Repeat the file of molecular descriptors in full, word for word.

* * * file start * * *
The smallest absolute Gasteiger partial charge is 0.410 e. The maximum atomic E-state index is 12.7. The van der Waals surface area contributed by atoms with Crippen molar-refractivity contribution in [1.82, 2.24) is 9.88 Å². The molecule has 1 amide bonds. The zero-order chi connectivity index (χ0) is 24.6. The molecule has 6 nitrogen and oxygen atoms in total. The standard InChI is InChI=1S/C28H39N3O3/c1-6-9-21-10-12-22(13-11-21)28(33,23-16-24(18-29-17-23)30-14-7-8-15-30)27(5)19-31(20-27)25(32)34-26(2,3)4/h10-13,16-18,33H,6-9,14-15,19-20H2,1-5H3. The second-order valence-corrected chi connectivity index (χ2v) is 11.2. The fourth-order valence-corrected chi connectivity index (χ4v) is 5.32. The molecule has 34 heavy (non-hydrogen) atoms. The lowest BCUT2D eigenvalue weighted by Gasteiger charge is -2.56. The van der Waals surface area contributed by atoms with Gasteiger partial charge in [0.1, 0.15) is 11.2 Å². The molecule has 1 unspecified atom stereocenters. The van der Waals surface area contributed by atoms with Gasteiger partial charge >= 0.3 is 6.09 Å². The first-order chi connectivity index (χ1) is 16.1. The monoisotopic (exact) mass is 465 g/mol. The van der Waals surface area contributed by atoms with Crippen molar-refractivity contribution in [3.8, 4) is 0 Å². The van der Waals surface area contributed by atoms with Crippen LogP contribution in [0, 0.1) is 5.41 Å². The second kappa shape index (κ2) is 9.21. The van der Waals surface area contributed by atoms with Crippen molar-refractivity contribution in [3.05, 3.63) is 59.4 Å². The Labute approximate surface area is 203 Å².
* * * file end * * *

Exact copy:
The smallest absolute Gasteiger partial charge is 0.410 e. The maximum atomic E-state index is 12.7. The van der Waals surface area contributed by atoms with Crippen molar-refractivity contribution in [1.82, 2.24) is 9.88 Å². The molecule has 1 amide bonds. The zero-order chi connectivity index (χ0) is 24.6. The molecule has 6 nitrogen and oxygen atoms in total. The standard InChI is InChI=1S/C28H39N3O3/c1-6-9-21-10-12-22(13-11-21)28(33,23-16-24(18-29-17-23)30-14-7-8-15-30)27(5)19-31(20-27)25(32)34-26(2,3)4/h10-13,16-18,33H,6-9,14-15,19-20H2,1-5H3. The second-order valence-corrected chi connectivity index (χ2v) is 11.2. The fourth-order valence-corrected chi connectivity index (χ4v) is 5.32. The molecule has 34 heavy (non-hydrogen) atoms. The lowest BCUT2D eigenvalue weighted by Gasteiger charge is -2.56. The van der Waals surface area contributed by atoms with Gasteiger partial charge in [0.1, 0.15) is 11.2 Å². The molecule has 1 unspecified atom stereocenters. The van der Waals surface area contributed by atoms with Gasteiger partial charge >= 0.3 is 6.09 Å². The first-order chi connectivity index (χ1) is 16.1. The monoisotopic (exact) mass is 465 g/mol. The van der Waals surface area contributed by atoms with Crippen molar-refractivity contribution in [3.8, 4) is 0 Å². The van der Waals surface area contributed by atoms with Crippen LogP contribution in [0, 0.1) is 5.41 Å². The second kappa shape index (κ2) is 9.21. The van der Waals surface area contributed by atoms with Crippen molar-refractivity contribution in [3.05, 3.63) is 59.4 Å². The Labute approximate surface area is 203 Å².